It should be understood that the present application contemplates embodiments as described above where the LM bands and the HM bands are exchanged.
It should also be understood that the sleeves may be attached to the catheter or the waist portions of the balloon, for example at point 73, via adhesion or in direct contact via welding.
FIGS. 13-14 show examples of the retraction of the sleeves when the balloon is expanded. The size of the balloons appear to be constant, however, it should be understood that the illustration is directed to the action of the sleeves during expansion and deployment of the stent.
In FIG. 13 the sleeve 84 comprises a LM band 86 and a HM band 88. During expansion of the balloon 14, the sleeve 84 recedes, or folds back onto itself. In this embodiment, the LM band 86 comprises a majority of the recession, while the HM band 88 retains more of its original shape. This is due in part to the relative stiffness of the HM band 88 as compared to the LM band 86. The exact manner in which the sleeves recede may vary. FIG. 14 illustrates a similar recession of an alternative sleeve wherein the LM bands 86 are attached to the catheter at point 79 and the HM bands 88 extend further onto the balloon. Similarly, the LM band 86 has a greater tendency to recede than does the HM band 88.
All of the patent, applications or publications referred to above are herein incorporated by reference in their entirety.
The above examples and disclosure are intended to be illustrative and not exhaustive. These examples and description will suggest many variations and alternatives to one of ordinary skill in this art. All these alternatives and variations are intended to be included within the scope of the claims, where the term “comprising” means “including, but not limited to”. Those familiar with the art may recognize other equivalents to the specific embodiments described herein which equivalents are also intended to be encompassed by the claims. Further, the particular features presented in the dependent claims can be combined with each other in other manners within the scope of the invention such that the invention should be recognized as also specifically directed to other embodiments having any other possible combination of the features of the dependent claims. For instance, for purposes of claim publication, any dependent claim which follows should be taken as alternatively written in a multiple dependent form from all prior claims which possess all antecedents referenced in such dependent claim if such multiple dependent format is an accepted format within the jurisdiction (e.g. each claim depending directly from claim 1 should be alternatively taken as depending from all previous claims). In jurisdictions where multiple dependent claim formats are restricted, the following dependent claims should each be also taken as alternatively written in each single dependent claim format which creates a dependency from a prior antecedent-possessing claim other than the specific claim listed in such dependent claim below (e.g. claim 6 may be taken as alternatively dependent from any of claims 2-5, claim 4 may be taken as alternatively dependent from claim 3; etc.).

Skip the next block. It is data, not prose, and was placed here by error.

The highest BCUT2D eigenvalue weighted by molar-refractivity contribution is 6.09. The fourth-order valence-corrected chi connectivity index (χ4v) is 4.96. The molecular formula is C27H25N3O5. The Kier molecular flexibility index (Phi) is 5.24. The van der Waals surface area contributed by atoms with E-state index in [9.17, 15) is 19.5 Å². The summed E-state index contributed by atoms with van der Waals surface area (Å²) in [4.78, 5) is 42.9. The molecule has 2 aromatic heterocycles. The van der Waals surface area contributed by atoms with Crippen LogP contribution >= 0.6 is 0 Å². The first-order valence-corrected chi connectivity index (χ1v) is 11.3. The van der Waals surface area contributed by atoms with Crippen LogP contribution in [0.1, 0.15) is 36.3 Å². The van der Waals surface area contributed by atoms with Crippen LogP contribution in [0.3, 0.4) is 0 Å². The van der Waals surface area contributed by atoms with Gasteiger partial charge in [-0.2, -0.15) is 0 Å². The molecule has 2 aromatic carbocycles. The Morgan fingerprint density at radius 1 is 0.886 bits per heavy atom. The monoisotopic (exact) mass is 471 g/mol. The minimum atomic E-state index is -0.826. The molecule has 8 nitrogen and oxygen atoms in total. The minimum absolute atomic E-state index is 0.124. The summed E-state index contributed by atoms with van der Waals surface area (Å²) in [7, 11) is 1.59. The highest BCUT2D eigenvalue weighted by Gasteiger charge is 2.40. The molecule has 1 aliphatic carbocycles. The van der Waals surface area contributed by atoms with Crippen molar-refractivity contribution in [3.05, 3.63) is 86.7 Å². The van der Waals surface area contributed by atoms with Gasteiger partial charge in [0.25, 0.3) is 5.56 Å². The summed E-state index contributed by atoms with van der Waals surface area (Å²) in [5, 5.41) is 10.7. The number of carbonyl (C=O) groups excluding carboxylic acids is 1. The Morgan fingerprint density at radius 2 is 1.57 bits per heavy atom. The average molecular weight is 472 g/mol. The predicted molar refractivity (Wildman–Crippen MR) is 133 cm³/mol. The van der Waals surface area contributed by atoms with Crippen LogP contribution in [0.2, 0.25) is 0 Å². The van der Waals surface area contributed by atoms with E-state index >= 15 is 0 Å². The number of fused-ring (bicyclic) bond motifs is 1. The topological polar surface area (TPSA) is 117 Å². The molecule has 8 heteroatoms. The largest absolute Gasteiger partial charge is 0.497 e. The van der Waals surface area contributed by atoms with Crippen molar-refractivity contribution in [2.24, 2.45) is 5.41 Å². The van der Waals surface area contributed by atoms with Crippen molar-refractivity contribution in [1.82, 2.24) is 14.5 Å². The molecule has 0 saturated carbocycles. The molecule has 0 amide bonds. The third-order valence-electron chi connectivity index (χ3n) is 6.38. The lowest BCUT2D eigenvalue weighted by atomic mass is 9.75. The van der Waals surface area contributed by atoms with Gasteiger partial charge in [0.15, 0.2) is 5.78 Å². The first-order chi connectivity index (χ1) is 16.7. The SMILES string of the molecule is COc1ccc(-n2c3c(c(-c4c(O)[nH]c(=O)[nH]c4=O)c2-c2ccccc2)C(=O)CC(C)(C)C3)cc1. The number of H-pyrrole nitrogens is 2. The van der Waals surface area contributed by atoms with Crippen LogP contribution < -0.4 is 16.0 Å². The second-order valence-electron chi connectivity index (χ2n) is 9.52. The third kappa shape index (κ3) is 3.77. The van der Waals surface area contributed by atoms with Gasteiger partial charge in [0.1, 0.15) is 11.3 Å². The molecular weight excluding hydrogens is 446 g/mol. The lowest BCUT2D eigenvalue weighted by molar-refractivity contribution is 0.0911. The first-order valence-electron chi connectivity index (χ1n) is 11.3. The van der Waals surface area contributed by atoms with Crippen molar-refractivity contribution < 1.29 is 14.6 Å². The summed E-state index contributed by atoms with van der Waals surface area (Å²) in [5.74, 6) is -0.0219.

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|International Classification||A61F2/06, A61F2/84|
|Cooperative Classification||A61F2/958, A61F2002/9583|
|9 Aug 2001||AS||Assignment|
Owner name: SCIMED LIFE SYSTEMS, INC., MINNESOTA
Free format text: ASSIGNMENT OF ASSIGNORS INTEREST;ASSIGNORS:DICAPRIO, FERNANDO;SEPPALA, JAN D.;TAYLOR, KYLE P.;REEL/FRAME:012067/0347;SIGNING DATES FROM 20010628 TO 20010719
|6 Nov 2006||AS||Assignment|
Owner name: BOSTON SCIENTIFIC SCIMED, INC., MINNESOTA
Free format text: CHANGE OF NAME;ASSIGNOR:SCIMED LIFE SYSTEMS, INC.;REEL/FRAME:018505/0868
Effective date: 20050101
Owner name: BOSTON SCIENTIFIC SCIMED, INC.,MINNESOTA
Free format text: CHANGE OF NAME;ASSIGNOR:SCIMED LIFE SYSTEMS, INC.;REEL/FRAME:018505/0868
Effective date: 20050101